A research on the evolutionary history of the cat was awarded by the European Union with a grant of 2,000,000 euros. Molecular biologist Claudio Ottoni won the prestigious ERC Consolidator grant for the research project “FELIX – Genomes, food and microorganisms in the (pre) history of cat-human interactions”.
Claudio Ottoni, a graduate and a doctorate from Tor Vergata University, is one of the 17 Italian researchers who have been awarded this type of grant at universities or national research centers. Only another 30 Italians who work in foreign institutions have received the grant and .
The researcher will conduct his research, which will last five years, at the Centro di Antropologia molecolare per lo studio del DNA antico (Molecular Anthropology Center for the study of ancient DNA(, directed by Professor Olga Rickards, Department of Biology of Tor Vergata University.
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Cats and Humans: a long lasting relationship
The relationship between humans and cats has been very intense since ancient times. “The FELIX project – explained Ottoni – will deal with the analysis of over 800 archaeological samples of cats (bones, teeth and even samples of Egyptian mummies) that date back to 10,000 years ago up to recent historical periods (18th – 19th century ). The samples come from archaeological sites in Europe, the Middle East and North Africa ».
A previous study, published in 2017 by the scientific journal Nature Ecology and Evolution, showed that cats have essentially followed two routes in their history. A land route, which leads them to populate the Middle East and Anatolia when men began to cultivate the land about 10 thousand years ago; and one that passes through the maritime trade routes, from ancient Egypt to various European ports up to the North Sea, between the 8th and 11th centuries.
About the Research
The study will follow three investigative lines: One genomic line – in which whole genomes will be analyzed and not just mitochondrial DNA, and two new lines of research compared to the previous study: diet and microorganisms.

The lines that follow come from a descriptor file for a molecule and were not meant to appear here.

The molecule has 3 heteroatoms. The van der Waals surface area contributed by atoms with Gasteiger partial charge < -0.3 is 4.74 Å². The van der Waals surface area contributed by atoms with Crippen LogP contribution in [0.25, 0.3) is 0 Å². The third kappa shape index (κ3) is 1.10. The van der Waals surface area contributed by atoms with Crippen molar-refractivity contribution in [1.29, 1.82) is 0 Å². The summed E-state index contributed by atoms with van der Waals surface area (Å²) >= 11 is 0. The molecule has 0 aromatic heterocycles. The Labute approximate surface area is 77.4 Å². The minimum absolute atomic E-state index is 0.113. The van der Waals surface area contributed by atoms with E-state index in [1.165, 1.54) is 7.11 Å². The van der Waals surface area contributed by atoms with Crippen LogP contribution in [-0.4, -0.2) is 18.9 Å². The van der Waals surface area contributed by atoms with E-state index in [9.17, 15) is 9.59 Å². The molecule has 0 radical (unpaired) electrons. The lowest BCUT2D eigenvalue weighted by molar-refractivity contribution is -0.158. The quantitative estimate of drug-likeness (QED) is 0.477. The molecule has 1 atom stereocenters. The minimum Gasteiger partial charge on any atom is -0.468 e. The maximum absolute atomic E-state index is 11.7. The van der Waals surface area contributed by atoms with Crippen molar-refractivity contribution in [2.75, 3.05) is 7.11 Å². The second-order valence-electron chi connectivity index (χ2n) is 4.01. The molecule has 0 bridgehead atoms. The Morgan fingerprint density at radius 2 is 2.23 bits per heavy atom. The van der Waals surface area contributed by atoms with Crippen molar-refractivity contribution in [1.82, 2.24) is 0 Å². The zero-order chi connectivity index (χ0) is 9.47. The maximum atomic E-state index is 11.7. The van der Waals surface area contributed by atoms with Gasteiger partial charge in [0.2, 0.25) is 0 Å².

“We will do an analysis of the ancient cat genomes to investigate at a higher resolution than the 2017 study the selective processes associated with human interaction and the mixing between cat populations of different geographical areas (and also wild and domestic) , in particular in relation to the spread of the cat with human populations in prehistoric and historical times », explains Claudio Ottoni.
According to the research conducted so far, today’s cat is very similar to that of then: Few traits have changed due only to artificial selection or to those “chosen” by man purely for aesthetic reasons.
“We will also study how the cat’s diet has changed in association with humans, by analyzing stable isotopes, chemical markers of ancient diets, and dental tartar. Finally – concludes Ottoni – we will study the presence of any pathogenic microorganisms in ancient cats and how the human-cat relationship has determined the passage of particular infectious diseases to humans (zoonoses) “.
ERC Consolidator Grants: Italy the most awarded country
Italy with 47 researchers out of 327 grant winners, is the most awarded country in the 2020 edition of the ERC Consolidator Grants, established in 2013 by the European Research Council. The ERC Consolidator Grants are awards for researchers with an experience of between seven and twelve years from the completion of their PhD to answer the big scientific questions at research centers across Europe.
“A heartfelt thanks goes to the group of the International Research Office of the University of” Tor Vergata “- said the researcher – for all the technical support provided in the various stages of preparation of the project application”.